This whole pairing really started with the feral apples we've I've been picking compulsively.  Fefe Noir has been busy making dried apple rings and using the scraps from the apple rings and the apples too small for drying for making jelly.  Which leaves a great big mass of skins and seeds and stems and pulp.  There's a lot of goodness still in there which we didn't want to waste.  After running it through the food mill, the texture reminds me of extra-thick tamarind paste... so I told Fefe Noir she should make a samosa dipping sauce.  She looked at me.  You know that look? The one when someone's been all day in the kitchen, overheated from canning, then in all the excitement of preserves and jars and steam you innocently come up with a really good idea for more preserves and suggest it?  Oh yes, that's the look she gave me.  So I quietly milled the apples and put them in the freezer. (The remaining skins, seeds and stems fed our composter.)

The next morning, flipping through a recipe book over breakfast, I happened across instructions for apple ketchup.  Simply to prove I wasn't crazy thinking that the apple pulp would make a nice savoury sauce, I wrote a note that said "APPLE KETCHUP, p. 70!" before I left for work.  Instead of trying to convey the phone call I got later that morning, I will assume that you are smart enough to catch my error...

You will be glad to know, however, that I did step up and make some ketchup.  Yes, I got in the way in the kitchen, mucked up plans for an uneventful evening, and created general chaos.  But even Fefe will admit this ketchup was absolutely and completely worth the headache of it's manifestation.  I'm not sure it's the right thing for samosas, but apple ketchup will certainly elevate your french fries, burgers and grilled cheese sandwiches.

Spicy Apple Ketchup on Punk Domestics


  1. Exotic looking but heartily homely and delicious. Avocado oil? YUM! I think I will have to stick with the whole avo though because the oil is a step too far for our local supermarkets here in Northern Tasmania ;). Cheers for sharing as I CAN get the spuds here and as Tassie is also called "The Apple Isle" there are no shortages of apples of all kinds here so at least I can slather the bare bones of this recipe in style :)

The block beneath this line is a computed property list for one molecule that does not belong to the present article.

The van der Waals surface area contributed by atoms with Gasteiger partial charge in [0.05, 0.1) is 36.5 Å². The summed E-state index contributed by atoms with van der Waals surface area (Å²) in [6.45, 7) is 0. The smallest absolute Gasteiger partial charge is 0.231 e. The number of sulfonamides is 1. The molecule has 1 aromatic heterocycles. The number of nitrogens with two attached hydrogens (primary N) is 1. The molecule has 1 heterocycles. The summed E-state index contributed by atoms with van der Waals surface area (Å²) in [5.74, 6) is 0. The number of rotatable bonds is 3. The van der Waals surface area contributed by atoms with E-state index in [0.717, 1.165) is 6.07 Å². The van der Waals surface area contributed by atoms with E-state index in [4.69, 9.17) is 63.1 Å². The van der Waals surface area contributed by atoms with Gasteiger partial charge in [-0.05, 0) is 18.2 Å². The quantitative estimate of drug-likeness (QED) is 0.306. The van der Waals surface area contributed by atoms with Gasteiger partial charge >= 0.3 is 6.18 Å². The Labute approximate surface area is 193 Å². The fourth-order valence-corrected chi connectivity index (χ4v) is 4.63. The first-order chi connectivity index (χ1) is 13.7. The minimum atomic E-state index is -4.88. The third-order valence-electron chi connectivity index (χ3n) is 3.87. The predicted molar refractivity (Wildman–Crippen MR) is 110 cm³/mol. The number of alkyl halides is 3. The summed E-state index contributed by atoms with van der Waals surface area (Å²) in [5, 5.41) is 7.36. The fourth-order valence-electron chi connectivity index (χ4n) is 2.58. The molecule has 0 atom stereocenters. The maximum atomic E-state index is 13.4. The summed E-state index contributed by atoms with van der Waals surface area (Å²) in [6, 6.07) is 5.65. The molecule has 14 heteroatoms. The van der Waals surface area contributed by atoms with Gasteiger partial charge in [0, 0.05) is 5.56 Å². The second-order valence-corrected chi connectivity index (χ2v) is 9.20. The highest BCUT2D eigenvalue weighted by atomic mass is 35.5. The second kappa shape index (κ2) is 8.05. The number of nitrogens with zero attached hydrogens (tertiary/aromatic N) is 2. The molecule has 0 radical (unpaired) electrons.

1. I had no idea that Tasmania was an apple producing area... that's very interesting. Avocado oil is very expensive here, and it's definitely imported, but Newfoundland doesn't produce any cooking oil that I'm aware of (I am happy to be corrected if anyone knows differently).... and in rural parts of the island it's probably very difficult to get a hold of.... I've heard before that Newfoundland is to Canada as Tasmania is to Australia and maybe we've hit on one of those similarities. But hey, maybe when you're done with some of your other projects in you year of doing stuff, you can make an avocado press. :)

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  3. Where did you find those lovely blue potatoes? They even look good after being baked. Dominion sells the small ones in their multi pack but it ain't enough!

    1. From Lester's Farm. They call them "Blue Right Throughs"; marked "BRT" on the bag and generally at the far right on the potato table.